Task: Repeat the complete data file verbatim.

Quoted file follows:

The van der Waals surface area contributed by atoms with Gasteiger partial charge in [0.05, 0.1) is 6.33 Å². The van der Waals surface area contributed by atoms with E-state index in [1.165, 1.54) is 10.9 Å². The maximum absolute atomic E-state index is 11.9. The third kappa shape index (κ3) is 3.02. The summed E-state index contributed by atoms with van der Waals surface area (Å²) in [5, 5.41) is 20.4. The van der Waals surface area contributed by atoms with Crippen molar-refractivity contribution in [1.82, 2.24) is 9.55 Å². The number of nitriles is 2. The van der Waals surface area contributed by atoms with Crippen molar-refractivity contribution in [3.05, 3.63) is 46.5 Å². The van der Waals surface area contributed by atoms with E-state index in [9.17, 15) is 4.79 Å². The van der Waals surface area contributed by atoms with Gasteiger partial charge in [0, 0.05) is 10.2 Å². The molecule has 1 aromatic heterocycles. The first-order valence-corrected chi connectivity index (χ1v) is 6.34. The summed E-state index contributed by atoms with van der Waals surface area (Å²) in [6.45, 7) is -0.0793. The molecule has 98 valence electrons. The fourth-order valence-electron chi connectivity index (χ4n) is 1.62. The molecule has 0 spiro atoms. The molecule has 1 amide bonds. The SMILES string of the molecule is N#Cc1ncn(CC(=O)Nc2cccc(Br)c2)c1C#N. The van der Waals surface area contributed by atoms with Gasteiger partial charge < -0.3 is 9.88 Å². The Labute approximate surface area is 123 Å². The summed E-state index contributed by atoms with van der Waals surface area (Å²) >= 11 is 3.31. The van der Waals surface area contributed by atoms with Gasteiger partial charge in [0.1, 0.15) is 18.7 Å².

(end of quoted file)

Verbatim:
The van der Waals surface area contributed by atoms with Gasteiger partial charge in [0.05, 0.1) is 6.33 Å². The van der Waals surface area contributed by atoms with E-state index in [1.165, 1.54) is 10.9 Å². The maximum absolute atomic E-state index is 11.9. The third kappa shape index (κ3) is 3.02. The summed E-state index contributed by atoms with van der Waals surface area (Å²) in [5, 5.41) is 20.4. The van der Waals surface area contributed by atoms with Crippen molar-refractivity contribution in [1.82, 2.24) is 9.55 Å². The number of nitriles is 2. The van der Waals surface area contributed by atoms with Crippen molar-refractivity contribution in [3.05, 3.63) is 46.5 Å². The van der Waals surface area contributed by atoms with E-state index in [9.17, 15) is 4.79 Å². The van der Waals surface area contributed by atoms with Gasteiger partial charge in [0, 0.05) is 10.2 Å². The molecule has 1 aromatic heterocycles. The first-order valence-corrected chi connectivity index (χ1v) is 6.34. The summed E-state index contributed by atoms with van der Waals surface area (Å²) in [6.45, 7) is -0.0793. The molecule has 98 valence electrons. The fourth-order valence-electron chi connectivity index (χ4n) is 1.62. The molecule has 0 spiro atoms. The molecule has 1 amide bonds. The SMILES string of the molecule is N#Cc1ncn(CC(=O)Nc2cccc(Br)c2)c1C#N. The van der Waals surface area contributed by atoms with Gasteiger partial charge < -0.3 is 9.88 Å². The Labute approximate surface area is 123 Å². The summed E-state index contributed by atoms with van der Waals surface area (Å²) >= 11 is 3.31. The van der Waals surface area contributed by atoms with Gasteiger partial charge in [0.1, 0.15) is 18.7 Å².